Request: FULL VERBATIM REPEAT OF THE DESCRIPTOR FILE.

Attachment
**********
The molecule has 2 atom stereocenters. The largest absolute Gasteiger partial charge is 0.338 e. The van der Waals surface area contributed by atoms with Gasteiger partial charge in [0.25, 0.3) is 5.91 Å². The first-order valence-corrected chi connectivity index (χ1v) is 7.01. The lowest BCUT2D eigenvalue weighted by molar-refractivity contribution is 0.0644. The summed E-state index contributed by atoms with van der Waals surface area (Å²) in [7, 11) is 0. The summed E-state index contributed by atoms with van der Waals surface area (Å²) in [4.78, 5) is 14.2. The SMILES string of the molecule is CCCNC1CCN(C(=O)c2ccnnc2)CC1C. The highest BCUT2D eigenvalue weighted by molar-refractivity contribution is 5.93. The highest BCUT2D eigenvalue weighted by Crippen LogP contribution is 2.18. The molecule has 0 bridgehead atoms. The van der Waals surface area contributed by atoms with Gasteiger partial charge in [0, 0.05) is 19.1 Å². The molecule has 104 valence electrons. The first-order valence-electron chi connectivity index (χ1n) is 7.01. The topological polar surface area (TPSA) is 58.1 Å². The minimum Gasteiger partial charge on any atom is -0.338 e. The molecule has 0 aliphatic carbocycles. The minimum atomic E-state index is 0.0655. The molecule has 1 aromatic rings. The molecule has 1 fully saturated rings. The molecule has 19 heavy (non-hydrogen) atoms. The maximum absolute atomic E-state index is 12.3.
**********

The molecule has 2 atom stereocenters. The largest absolute Gasteiger partial charge is 0.338 e. The van der Waals surface area contributed by atoms with Gasteiger partial charge in [0.25, 0.3) is 5.91 Å². The first-order valence-corrected chi connectivity index (χ1v) is 7.01. The lowest BCUT2D eigenvalue weighted by molar-refractivity contribution is 0.0644. The summed E-state index contributed by atoms with van der Waals surface area (Å²) in [7, 11) is 0. The summed E-state index contributed by atoms with van der Waals surface area (Å²) in [4.78, 5) is 14.2. The SMILES string of the molecule is CCCNC1CCN(C(=O)c2ccnnc2)CC1C. The highest BCUT2D eigenvalue weighted by molar-refractivity contribution is 5.93. The highest BCUT2D eigenvalue weighted by Crippen LogP contribution is 2.18. The molecule has 0 bridgehead atoms. The van der Waals surface area contributed by atoms with Gasteiger partial charge in [0, 0.05) is 19.1 Å². The molecule has 104 valence electrons. The first-order valence-electron chi connectivity index (χ1n) is 7.01. The topological polar surface area (TPSA) is 58.1 Å². The minimum Gasteiger partial charge on any atom is -0.338 e. The molecule has 0 aliphatic carbocycles. The minimum atomic E-state index is 0.0655. The molecule has 1 aromatic rings. The molecule has 1 fully saturated rings. The molecule has 19 heavy (non-hydrogen) atoms. The maximum absolute atomic E-state index is 12.3.